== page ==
Speaker emphasizes international solidarity
Aidan Lewis | Friday, April 1, 2016
Independent expert on human rights and international solidarity for the United Nations Human Rights Council Virginia Dandan spoke about the importance of international solidarity in a lecture Thursday afternoon sponsored by the Kellogg Institute for International Studies. Dandan said the goal of international solidarity is to allow local issues to be solved on an international level.
“International solidarity is a platform that broadens the participation of implementing human rights across borders,” Dandan said.
This is especially important in developing countries, Dandan said, since they may not have the means required to solve a problem.
“Many countries lack the financial resources and lack the human resources necessary to handle problems on their own,” she said.
Yet international solidarity is still important in more established countries, Dandan said.
“Even in wealthy countries, there are still pockets of poverty that remain,” Dandan said. “In trying to eradicate inequality and discrimination, what country in the world can do this on its own? They need international cooperation.”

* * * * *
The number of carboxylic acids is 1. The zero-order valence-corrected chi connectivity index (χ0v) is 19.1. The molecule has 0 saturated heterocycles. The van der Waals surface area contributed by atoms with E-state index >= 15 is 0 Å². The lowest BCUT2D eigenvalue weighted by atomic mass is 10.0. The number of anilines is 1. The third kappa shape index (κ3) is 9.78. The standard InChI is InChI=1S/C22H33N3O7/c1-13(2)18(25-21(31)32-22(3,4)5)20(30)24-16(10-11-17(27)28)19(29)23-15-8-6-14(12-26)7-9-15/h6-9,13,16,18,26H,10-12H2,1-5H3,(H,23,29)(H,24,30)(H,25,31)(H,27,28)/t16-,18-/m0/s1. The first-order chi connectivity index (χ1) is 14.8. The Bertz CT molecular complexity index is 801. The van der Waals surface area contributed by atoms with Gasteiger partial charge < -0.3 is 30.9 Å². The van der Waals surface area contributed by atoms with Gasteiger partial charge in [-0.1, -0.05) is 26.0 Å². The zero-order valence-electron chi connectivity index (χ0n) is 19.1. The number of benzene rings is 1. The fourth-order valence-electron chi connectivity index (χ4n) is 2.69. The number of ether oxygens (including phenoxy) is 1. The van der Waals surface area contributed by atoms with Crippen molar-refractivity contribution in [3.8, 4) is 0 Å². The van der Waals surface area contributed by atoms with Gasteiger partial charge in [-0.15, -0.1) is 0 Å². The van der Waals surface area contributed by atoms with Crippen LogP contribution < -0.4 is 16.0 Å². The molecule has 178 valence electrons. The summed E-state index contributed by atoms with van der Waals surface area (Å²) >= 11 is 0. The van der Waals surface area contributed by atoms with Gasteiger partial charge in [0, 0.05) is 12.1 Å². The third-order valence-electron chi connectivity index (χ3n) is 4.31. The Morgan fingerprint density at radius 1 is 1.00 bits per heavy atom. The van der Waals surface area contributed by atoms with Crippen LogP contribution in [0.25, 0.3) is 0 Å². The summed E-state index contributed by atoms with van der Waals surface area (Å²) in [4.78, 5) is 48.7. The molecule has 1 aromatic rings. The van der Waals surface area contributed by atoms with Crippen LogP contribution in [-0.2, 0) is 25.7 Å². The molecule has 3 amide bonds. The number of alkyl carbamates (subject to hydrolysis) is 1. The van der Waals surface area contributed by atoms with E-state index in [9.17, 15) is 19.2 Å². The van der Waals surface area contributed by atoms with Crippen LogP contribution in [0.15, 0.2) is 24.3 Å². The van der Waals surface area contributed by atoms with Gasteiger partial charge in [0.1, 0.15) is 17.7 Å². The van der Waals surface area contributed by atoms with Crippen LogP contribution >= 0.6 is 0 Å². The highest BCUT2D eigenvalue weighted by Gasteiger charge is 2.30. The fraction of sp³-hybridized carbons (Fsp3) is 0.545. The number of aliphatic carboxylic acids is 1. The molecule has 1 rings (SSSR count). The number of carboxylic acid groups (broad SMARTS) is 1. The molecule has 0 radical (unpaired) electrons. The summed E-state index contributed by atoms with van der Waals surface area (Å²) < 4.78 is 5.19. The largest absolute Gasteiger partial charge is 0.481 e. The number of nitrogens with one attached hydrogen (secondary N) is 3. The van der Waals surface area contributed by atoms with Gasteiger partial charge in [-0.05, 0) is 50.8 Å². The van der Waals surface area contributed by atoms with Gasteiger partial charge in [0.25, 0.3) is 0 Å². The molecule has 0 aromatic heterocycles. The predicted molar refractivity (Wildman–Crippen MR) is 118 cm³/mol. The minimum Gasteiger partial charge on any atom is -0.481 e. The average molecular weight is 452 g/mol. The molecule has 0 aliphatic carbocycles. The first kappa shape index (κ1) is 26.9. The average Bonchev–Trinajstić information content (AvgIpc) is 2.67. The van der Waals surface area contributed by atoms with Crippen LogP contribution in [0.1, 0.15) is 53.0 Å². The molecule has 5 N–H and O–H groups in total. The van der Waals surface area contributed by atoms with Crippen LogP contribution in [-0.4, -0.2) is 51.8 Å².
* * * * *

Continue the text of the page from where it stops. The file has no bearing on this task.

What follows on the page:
This international cooperation is universally beneficial, Dandan said.
“Countries are still interdependent with each other,” she said. “They are still interrelated in what they’re doing.”
Dandan said fighting human rights violations through international solidarity would make the causes of these violations clearer to other countries dealing with similar issues.
“International solidarity tries not only to encourage human rights, but is able to get to the root causes of the violations of human rights at the international level,” she said.
The movement aims to help all countries involved by promoting the values of the United Nations, Dandan said.
“The collective purposes and actions of international solidarity must be directed towards fostering the three pillars of the United Nations, which are peace and security, development and human rights,” Dandan said.
Luigi Crema, a visiting Kellogg fellow from the University of Milan, provided commentary on Dandan’s talk and discussed her role in the United Nations.
“She is trying to take an idea from the limited boundaries of a political body and move it towards international needs,” he said.
The global fight against terrorism is an example of international solidarity, since many countries acknowledge the threat terrorism poses and have worked together in an attempt to eliminate it, Crema said.
“This fight embodies a political view that is global and not just local,” Crema said.
Everyone can participate in international solidarity by remaining aware of global issues and becoming involved in attempts to eradicate these issues, Dandan said.
“Those hopes that you have for your own individual tomorrow must include a very real engagement with what is happening around us,” she said. “Let us not give [future generations] a world where they have no more choices to make because they have to live with what we have done today.”